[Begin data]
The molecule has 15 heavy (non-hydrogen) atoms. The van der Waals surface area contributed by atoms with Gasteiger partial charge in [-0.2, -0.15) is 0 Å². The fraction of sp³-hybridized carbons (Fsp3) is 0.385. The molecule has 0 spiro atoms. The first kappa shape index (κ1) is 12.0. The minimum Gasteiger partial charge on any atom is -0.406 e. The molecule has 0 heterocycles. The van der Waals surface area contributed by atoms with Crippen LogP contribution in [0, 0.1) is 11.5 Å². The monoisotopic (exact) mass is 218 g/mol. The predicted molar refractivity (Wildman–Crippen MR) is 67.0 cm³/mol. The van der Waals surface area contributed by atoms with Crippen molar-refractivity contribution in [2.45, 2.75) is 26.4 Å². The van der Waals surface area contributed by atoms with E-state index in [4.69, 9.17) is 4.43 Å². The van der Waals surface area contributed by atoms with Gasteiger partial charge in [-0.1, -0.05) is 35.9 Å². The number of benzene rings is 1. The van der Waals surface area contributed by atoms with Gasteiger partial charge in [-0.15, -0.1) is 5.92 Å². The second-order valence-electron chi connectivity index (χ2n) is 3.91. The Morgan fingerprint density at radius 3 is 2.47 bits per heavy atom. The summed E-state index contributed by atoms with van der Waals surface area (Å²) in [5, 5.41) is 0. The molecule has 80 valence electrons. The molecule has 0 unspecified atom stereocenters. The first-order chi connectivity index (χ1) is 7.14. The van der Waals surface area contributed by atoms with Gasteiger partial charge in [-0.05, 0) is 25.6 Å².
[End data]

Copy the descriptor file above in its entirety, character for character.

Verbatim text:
The molecule has 15 heavy (non-hydrogen) atoms. The van der Waals surface area contributed by atoms with Gasteiger partial charge in [-0.2, -0.15) is 0 Å². The fraction of sp³-hybridized carbons (Fsp3) is 0.385. The molecule has 0 spiro atoms. The first kappa shape index (κ1) is 12.0. The minimum Gasteiger partial charge on any atom is -0.406 e. The molecule has 0 heterocycles. The van der Waals surface area contributed by atoms with Crippen LogP contribution in [0, 0.1) is 11.5 Å². The monoisotopic (exact) mass is 218 g/mol. The predicted molar refractivity (Wildman–Crippen MR) is 67.0 cm³/mol. The van der Waals surface area contributed by atoms with Crippen molar-refractivity contribution in [2.45, 2.75) is 26.4 Å². The van der Waals surface area contributed by atoms with E-state index in [4.69, 9.17) is 4.43 Å². The van der Waals surface area contributed by atoms with Gasteiger partial charge in [-0.1, -0.05) is 35.9 Å². The number of benzene rings is 1. The van der Waals surface area contributed by atoms with Gasteiger partial charge in [-0.15, -0.1) is 5.92 Å². The second-order valence-electron chi connectivity index (χ2n) is 3.91. The Morgan fingerprint density at radius 3 is 2.47 bits per heavy atom. The summed E-state index contributed by atoms with van der Waals surface area (Å²) in [5, 5.41) is 0. The molecule has 80 valence electrons. The molecule has 0 unspecified atom stereocenters. The first-order chi connectivity index (χ1) is 7.14. The van der Waals surface area contributed by atoms with Gasteiger partial charge in [-0.05, 0) is 25.6 Å².